The government is pondering to increase the number of banks in Bangladesh in such a time when the nine most recently-launched banks have already put the market in jeopardy for their damn poor performances. Despite this, the government believes more banks can boost the economy even though the economy already has 57 scheduled commercial banks in the country.
Hon'ble finance minister said. “There is nothing to be worried about with launching new banks. “New banks can help many unbanked people in the country. We have also taken steps to update the merger laws so that the incompetent banks in market can be merged”. But in fact too many banks for an small economy is a matter to be worried about. After all it's all depositors' money.
However, such announcement drew attention of ex-governor, economists, bankers and researchers. Former Bangladesh Bank governor Dr. Salehuddin Ahmed was one of them to oppose the finance minister’s views. He told, “It is quite illogical to give license to new banks. The existing banks are more than enough compared to the size of the Bangladesh economy”. Former deputy governor of Bangladesh Bank, Khondkar Ibrahim Khaled, added: “ Few years back, some banks got licenses under political considerations. These banks except one or two have already been transformed into "mudi dokan" (grocery stores) because of all the interferences by their directors, friends and family members”. Here lies the fact that ownership affect the performance of banks. The objectives, interests and priorities of the large shareholders results in a different impact on bank performance. Research by V. O. Ongore (2011), states that the value of a firm depends on the internal shareholder‘s shares or type of ownership structure, while it also finds that the identity of large owners has significant effects to bank performance. Similarly, some other papers find that the type of ownership structure determines firm performance.
However, a BIBM survey-2017, revealed that 95% of bankers thought no new banks were required in the present context. Some of them also said there were more than enough banks in the country, and it would be more wise to reduce the number of banks. Bangladesh Bank conducted a study in 2011 to assess the need for new banks in the country. The study found that the number of banks was too many compared to the size of the Bangladesh economy. Despite this finding, the central bank has since approved nine new banks under pressure from the government. All of the investors of the new banks are politically exposed persons.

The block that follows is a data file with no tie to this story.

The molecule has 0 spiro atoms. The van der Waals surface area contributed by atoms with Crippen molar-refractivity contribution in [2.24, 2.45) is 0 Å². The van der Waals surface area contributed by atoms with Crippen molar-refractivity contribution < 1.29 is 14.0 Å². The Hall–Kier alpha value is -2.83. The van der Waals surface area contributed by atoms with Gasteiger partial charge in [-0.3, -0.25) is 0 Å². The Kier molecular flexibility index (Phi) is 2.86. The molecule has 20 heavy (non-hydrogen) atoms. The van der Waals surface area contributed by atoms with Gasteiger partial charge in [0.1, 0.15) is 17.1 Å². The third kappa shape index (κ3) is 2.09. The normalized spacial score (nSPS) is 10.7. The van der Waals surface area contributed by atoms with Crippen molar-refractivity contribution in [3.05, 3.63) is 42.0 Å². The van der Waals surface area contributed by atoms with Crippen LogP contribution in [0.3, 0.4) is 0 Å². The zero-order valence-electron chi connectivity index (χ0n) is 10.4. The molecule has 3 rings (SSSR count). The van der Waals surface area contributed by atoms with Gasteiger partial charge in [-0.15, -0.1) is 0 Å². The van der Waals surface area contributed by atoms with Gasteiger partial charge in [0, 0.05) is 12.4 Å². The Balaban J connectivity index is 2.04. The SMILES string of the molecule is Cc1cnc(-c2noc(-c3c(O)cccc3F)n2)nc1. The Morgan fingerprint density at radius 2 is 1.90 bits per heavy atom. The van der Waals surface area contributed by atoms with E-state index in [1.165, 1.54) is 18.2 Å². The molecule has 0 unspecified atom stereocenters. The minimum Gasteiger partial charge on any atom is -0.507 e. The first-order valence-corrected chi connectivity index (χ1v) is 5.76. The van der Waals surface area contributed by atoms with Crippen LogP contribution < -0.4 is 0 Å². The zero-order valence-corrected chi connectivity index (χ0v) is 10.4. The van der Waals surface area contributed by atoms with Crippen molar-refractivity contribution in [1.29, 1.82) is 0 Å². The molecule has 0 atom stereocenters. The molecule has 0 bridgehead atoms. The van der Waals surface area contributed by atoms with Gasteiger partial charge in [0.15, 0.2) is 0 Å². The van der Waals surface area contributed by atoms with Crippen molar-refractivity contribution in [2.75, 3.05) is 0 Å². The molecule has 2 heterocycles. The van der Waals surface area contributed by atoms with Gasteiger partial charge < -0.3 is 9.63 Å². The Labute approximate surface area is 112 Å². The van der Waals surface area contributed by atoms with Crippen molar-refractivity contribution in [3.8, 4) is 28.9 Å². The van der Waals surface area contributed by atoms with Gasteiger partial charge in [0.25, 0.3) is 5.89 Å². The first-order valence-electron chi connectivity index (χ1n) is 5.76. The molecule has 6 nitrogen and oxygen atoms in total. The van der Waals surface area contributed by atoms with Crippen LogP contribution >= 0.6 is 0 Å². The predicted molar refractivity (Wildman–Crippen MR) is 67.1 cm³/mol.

To survive in a dry market, all nine commercial banks were in aggressive expansion mode, putting their depositors’ money at risk, a recent BIBM study shows.
Their non-performing loans (NPL) rose alarmingly over the last two years due to irregularities.
After all these have happened, Bengal Group , whose chairman is ruling party MP Morshed Alam ,has applied for license for opening a new bank named Bangla Bank.
In addition, a businessman from Chittagong named MA Kashem has also applied to open a shariah based bank named People’s Islami Bank. Now comes the questions" what to do" .
Practically, the size and nature of economy, population, education, income are the major parameters of determining number of banks an economy can have to serve its people. Bangladesh, an economy of around USD 250 billion, has now been shared with 57 scheduled banks. These 57 banks are more than enough to serve the economy. In order to buttress a growing economy, number of banks may be increased keeping alignment with the positive changes in GDP. Though GDP growth has been on increasing trajectory, it does no way mean new banks are needed because it has not exceeded 2%. Sherman and Scott L. Fulford (2003) "Banks and Economic Growth: South East Asia Review" mentioned that if a free market economy relative to its size, population and income with more than 2% GDP growth may require more financial intermediation.
But it cannot be clearly indicated how many banks can be put in the play to cater the growing needs or to provide banking services to unbanked people in an economy. That job lies on central bank. One fine way to serve the unbanked people is to increase the number of branches where necessary. But adding new players to game will certainly spoil it. as it goes, more banks than needed in an economy will have spillover effects on macroeconomics variables causing negative externalities such as depositors' confidence loss in banks (bank run),unhealthy competition, increased NPLs and irregularities capital flight and financial instability.
Provash Kumer Sarker, Deputy Director
Bangladesh Bank I Central Bank of Bangladesh
Head Office, Dhaka-1000